Debt has become the American way. So has denial. And superhigh debt levels paired with serious denial is becoming ubiquitous. While not all debt situations reach critical levels, when they do, the response must be equally severe.
Kevin, 24, has $19,000 in credit-card debt, drives a heavily financed, $45,000 high-performance car ($480 monthly payments) and still lives at home because he cannot afford to move out. In addition to his debt, he pays $2,400 a year for car insurance and $3,000 on gasoline, all on less than $20,000 annual net income.
Kevin needs to sell the car and buy a bicycle or a bus pass and get serious about his life. With no new debt and $787 monthly debt payments, he can be debt-free in 29 months. He also must sell all of his toys, pack his lunch and stop spending on anything that is not essential.
The Lewis family bought the home of their dreams eight years ago. In order to get the bigger model, the great floor plan and upgrades on all amenities, they opted for creative financing. Their highly leveraged, variable rate mortgage and a home equity line of credit eat up nearly 60 percent of their net, two-paycheck household income. Add on child care, car payments, credit-card debt and life essentials, and they are digging the equivalent of a financial grave.
The Lewises must sit down, take a big collective deep breath and get serious about their lives. What is really important? Is it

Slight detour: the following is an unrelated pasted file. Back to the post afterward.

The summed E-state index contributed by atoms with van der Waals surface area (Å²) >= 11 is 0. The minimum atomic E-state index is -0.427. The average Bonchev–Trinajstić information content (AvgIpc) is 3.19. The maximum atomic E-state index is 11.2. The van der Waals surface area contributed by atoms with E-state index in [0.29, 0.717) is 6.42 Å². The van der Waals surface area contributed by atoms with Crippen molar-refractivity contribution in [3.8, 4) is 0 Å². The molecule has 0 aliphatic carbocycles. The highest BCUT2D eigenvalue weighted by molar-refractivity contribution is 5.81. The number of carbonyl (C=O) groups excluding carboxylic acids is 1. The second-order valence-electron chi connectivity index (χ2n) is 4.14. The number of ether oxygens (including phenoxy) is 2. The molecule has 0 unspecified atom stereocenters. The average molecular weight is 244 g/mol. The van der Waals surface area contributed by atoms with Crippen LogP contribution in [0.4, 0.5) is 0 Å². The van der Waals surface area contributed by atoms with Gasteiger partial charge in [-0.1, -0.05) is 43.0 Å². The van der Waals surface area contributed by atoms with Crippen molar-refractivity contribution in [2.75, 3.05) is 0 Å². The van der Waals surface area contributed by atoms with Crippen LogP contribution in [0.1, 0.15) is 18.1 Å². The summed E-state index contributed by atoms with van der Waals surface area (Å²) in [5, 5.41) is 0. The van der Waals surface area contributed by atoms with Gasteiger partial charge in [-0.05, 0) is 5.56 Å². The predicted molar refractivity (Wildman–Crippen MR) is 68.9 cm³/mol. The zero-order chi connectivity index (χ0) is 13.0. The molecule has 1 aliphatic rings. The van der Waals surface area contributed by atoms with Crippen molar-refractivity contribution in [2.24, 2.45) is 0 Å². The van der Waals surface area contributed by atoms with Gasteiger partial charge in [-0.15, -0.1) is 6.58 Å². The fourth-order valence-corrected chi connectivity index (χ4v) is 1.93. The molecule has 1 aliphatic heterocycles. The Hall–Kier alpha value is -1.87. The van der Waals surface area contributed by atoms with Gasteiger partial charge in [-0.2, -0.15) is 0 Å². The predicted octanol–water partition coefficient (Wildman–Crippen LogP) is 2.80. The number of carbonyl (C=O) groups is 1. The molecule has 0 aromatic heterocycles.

This family needs to plant a For Sale sign -- yes, even in this market -- in the front yard today. They can't afford this home. Period. It's time to pare down and pack up.
Meet Patty, 61. Everything was going great until her husband suddenly lost his job along with their health insurance. Patty arranged to enroll in her employer's plan during the next open season, which would commence just four weeks hence. And that's when she became ill.
Because she incurred big medical bills before she could enroll, Patty and her husband went from being financially sound to critical in a matter of weeks.
Extreme medical debt.
As soon as Patty was back on her feet, she took on a side job. A paper route. Every day at 3 a.m., Patty picks up the papers and walks her route, carefully placing a newspaper at the front door of each customer. Patty lives in Montana, where the weather is often severe. So far, her coldest morning has been 24 below. She receives $327 net per month, all of which goes straight to the debt.
"It's not that bad," said Patty. "I'm getting a lot of exercise, and I'm thankful for the additional income."
Write to mary@everydaycheap skate.com or Everyday Cheapskate, P.O. Box 2099, Cypress, CA 90630.